United Kingdom

Why are NHS staff striking?

NHS health workers including Midwives protest outside the Royal Berkshire Hospital in Reading© PA NHS health workers including Midwives protest outside the Royal Berkshire Hospital in Reading Last year, the independent NHS Pay Review Body, whose judgments ministers have traditionally honoured, said that all NHS staff in England deserved a 1% payrise from 1 April 2014 and that the service, despite growing financial pressure, could afford it. After two years of pay freezes and another year of just a 1% rise in salary, staff were grateful for, though not bowled over by, the planned 1%.However, the health secretary, Jeremy Hunt, cancelled the recommended across-the-board increase. Instead, he said, only the roughly half of NHS employees who do not receive annual pay increments – small salary uplifts that recognise a person’s skills, duties or length of service – would get the 1%. Everyone else would receive only their usual increment, which is worth about 3% on their salary.So the Department of Health insists that everyone will be receiving “1% additional pay” in 2014-15. They will. However, that is much less than the recommended 1% universal pay rise.

Health unions also point out that the 1% being received by some staff is a one-off payment and will not be consolidated into their pay, and thus is not paid on unsocial hours, overtime, callout or standby payments, or count towards their pension.

How will the strike affect services?

The level of disruption to services will vary widely and depend on the number of staff joining the strike, the mitigating impact of the NHS’s contingency planning and how many patients need acute care, such as A&E care or surgery. The four-hour walkout between 7am and 11am is occurring on a Monday, which is usually the NHS’s busiest day.

The unions involved have stressed that patient care and patient safety will not be compromised. Anyone needing urgent or emergency care will still get it. For example, midwives tending to women in labour will remain with them throughout.

But the action will lead to planned operations and outpatient clinics being postponed in some places. Ambulance services may prove to be the most affected. About 100 military personnel will drive ambulances in greater London and another 30 will do the same in the north-west, covering for drivers who are on strike. In the capital, 74 Metropolitan Police vehicles will also respond to calls involving low levels of medical need.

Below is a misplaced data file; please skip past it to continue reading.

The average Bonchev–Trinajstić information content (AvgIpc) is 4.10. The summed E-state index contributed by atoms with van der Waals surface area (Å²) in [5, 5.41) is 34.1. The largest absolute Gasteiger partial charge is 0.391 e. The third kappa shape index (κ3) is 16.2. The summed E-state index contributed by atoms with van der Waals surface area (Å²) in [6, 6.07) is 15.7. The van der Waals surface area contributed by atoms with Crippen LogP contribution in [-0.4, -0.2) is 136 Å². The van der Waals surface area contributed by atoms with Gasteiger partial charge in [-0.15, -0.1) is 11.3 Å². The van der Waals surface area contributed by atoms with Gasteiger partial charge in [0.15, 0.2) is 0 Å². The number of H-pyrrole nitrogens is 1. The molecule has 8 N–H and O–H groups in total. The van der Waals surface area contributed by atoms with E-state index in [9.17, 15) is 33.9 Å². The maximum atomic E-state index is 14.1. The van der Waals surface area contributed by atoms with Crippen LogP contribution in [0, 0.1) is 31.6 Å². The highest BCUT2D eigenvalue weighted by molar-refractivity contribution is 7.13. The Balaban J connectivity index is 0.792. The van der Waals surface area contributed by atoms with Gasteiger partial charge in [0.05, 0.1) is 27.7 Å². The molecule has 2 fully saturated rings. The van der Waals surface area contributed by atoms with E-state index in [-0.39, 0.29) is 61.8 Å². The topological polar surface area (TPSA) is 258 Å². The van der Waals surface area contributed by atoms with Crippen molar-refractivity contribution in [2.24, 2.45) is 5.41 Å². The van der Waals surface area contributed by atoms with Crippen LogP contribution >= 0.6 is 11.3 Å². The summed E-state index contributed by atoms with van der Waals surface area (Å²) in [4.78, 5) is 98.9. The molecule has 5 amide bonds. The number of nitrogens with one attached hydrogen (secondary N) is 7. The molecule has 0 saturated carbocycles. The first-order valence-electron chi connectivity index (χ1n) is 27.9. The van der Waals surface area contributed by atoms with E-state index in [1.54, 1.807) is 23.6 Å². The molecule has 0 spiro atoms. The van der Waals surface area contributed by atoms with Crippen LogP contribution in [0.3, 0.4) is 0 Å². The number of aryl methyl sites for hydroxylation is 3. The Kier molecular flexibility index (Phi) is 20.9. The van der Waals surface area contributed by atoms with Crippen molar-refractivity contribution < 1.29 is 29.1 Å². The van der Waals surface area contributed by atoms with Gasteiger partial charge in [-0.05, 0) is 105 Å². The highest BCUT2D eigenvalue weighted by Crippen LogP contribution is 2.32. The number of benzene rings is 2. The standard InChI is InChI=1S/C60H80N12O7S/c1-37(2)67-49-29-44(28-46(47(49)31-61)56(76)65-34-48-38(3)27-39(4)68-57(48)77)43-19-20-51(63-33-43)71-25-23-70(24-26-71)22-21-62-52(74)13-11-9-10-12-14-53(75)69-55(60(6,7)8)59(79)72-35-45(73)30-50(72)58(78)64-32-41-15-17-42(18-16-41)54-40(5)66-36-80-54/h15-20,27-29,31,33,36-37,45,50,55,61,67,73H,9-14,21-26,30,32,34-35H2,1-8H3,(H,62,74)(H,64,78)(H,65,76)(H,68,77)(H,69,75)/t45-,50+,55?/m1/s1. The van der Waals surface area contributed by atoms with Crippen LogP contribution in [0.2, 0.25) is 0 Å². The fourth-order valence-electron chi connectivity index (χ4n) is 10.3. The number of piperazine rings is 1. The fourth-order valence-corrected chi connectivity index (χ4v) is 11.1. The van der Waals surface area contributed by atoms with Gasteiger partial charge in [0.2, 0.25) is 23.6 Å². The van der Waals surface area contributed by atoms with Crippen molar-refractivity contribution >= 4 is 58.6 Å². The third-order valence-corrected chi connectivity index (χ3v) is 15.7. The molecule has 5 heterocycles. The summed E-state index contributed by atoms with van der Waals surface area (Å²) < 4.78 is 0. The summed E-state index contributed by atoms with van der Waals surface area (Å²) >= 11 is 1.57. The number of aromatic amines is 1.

The London Ambulance Service (LAS) will also be using managers in frontline roles and relying on private sector ambulance providers to supply extra capacity. It has already warned that “people with injuries such as minor breaks, women in routine labour, some patients with breathing difficulties or those involved in minor road traffic accidents will be given clinical advice, provided with alternative transport or told to make their own way to hospital.”

Will there be more strikes?

There will definitely be a second strike next Monday, 20 October, but this time involving only radiographers belonging to the Society of Radiographers. In its ballot, 53% of participants backed a walkout. Their four-hour stoppage from 9am will not affect emergency care, but may lead to some patients not having their planned X-ray, CT or MRI scan or mammogram at the pre-booked time.

In addition, further action by some or all of the seven unions involved on Monday 13 October – Unison, Unite, the GMB, Royal College of Midwives, Managers in Partnership, the British Association of Occupational Therapists and Ucatt – is highly likely. Legally, the results of their ballots allow them to mount another stoppage.

Officials at several unions privately believe a second coordinated stoppage is inevitable, unless Jeremy Hunt backs down, which looks highly unlikely.

The unions will meet on Tuesday 21 October to review the impact of Monday’s action, and how it was perceived by the public, and decide on their future plans.

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